Maile, Jordan and Walters, Tali K. and Ramirez, J. Martin and Antonius, Daniel (2010) Aggresion in terrorism. In Interdisciplinary Analyses of Terrorism. Cambridge Scholars Publishing, Cambridge, pp. 22-48. ISBN 978-1-4438-1640-3
Behavioral scientists have attempted to describe and explain terroristic aggression in various ways. Acts of terrorism have typically been labeled as instrumentally aggressive in nature, however, we argue that this descriptor is insufficient in capturing the complexity of terroristic aggression. In light of this, we propose a new term called “programmatic aggression” that may better serve to capture the multiple levels of influence in generating terroristic aggression. We also review how personality and psychopathological models and theories of aggression, including the frustration-aggression hypothesis, social learning theory, and the General Aggression Model, have been applied and fall short in the explication of terroristic aggression. Finally, we suggest some future directions of research that would likely benefit the study of terrorism and aggression, including analysis of social psychological work on group dynamics and their influence on individual and group behavior, as well as forensic risk and threat assessment research that could inform future efforts at predicting and hopefully, preventing acts of terroristic aggression.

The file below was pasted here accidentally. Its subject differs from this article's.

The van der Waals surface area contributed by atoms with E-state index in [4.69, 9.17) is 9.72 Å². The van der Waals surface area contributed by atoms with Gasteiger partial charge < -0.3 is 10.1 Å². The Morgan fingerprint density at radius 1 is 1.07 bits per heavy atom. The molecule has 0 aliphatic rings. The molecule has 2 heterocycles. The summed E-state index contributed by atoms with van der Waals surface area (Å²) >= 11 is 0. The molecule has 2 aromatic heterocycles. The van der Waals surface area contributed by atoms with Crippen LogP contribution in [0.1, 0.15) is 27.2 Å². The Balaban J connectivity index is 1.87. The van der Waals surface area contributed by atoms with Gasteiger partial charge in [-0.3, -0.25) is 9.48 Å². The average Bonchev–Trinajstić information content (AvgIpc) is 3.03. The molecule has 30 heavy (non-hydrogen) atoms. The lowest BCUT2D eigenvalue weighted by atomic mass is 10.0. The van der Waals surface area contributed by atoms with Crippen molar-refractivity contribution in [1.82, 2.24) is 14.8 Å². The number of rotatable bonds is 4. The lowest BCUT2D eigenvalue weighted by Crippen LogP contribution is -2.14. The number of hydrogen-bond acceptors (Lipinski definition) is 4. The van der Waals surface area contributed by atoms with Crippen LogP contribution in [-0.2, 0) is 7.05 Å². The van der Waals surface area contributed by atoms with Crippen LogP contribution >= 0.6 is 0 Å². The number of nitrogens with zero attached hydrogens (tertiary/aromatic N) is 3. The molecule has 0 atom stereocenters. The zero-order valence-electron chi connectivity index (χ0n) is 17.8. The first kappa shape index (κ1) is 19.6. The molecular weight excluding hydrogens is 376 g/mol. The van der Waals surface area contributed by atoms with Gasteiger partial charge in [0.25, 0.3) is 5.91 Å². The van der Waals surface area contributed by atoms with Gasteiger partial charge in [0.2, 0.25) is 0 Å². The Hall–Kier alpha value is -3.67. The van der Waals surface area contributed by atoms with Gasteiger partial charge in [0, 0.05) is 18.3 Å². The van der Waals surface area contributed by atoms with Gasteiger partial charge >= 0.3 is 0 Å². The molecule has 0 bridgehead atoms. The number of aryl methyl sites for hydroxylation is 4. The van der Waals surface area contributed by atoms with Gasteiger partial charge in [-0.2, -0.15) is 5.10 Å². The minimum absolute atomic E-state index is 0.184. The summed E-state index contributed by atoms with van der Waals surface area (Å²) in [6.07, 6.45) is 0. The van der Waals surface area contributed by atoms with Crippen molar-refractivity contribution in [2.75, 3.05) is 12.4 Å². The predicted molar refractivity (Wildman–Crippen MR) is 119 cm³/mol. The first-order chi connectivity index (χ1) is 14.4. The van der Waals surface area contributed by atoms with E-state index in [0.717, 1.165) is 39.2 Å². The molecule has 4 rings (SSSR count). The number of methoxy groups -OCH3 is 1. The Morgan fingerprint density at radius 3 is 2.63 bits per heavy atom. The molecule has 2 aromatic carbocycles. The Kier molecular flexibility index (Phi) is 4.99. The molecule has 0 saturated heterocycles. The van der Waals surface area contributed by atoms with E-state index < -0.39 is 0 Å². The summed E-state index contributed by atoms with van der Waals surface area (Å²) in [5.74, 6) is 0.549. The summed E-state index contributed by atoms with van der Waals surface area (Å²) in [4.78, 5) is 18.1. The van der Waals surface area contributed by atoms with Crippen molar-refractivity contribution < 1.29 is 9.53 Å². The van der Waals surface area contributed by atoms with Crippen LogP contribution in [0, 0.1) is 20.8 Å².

|Item Type:||Book Section|
|Uncontrolled Keywords:||Terrorism, Aggression, Etiology|
|Subjects:||Medical sciences > Psychology > Emotions and Aggresiveness|
|Deposited On:||19 Feb 2010 09:13|
|Last Modified:||06 Feb 2014 08:35|
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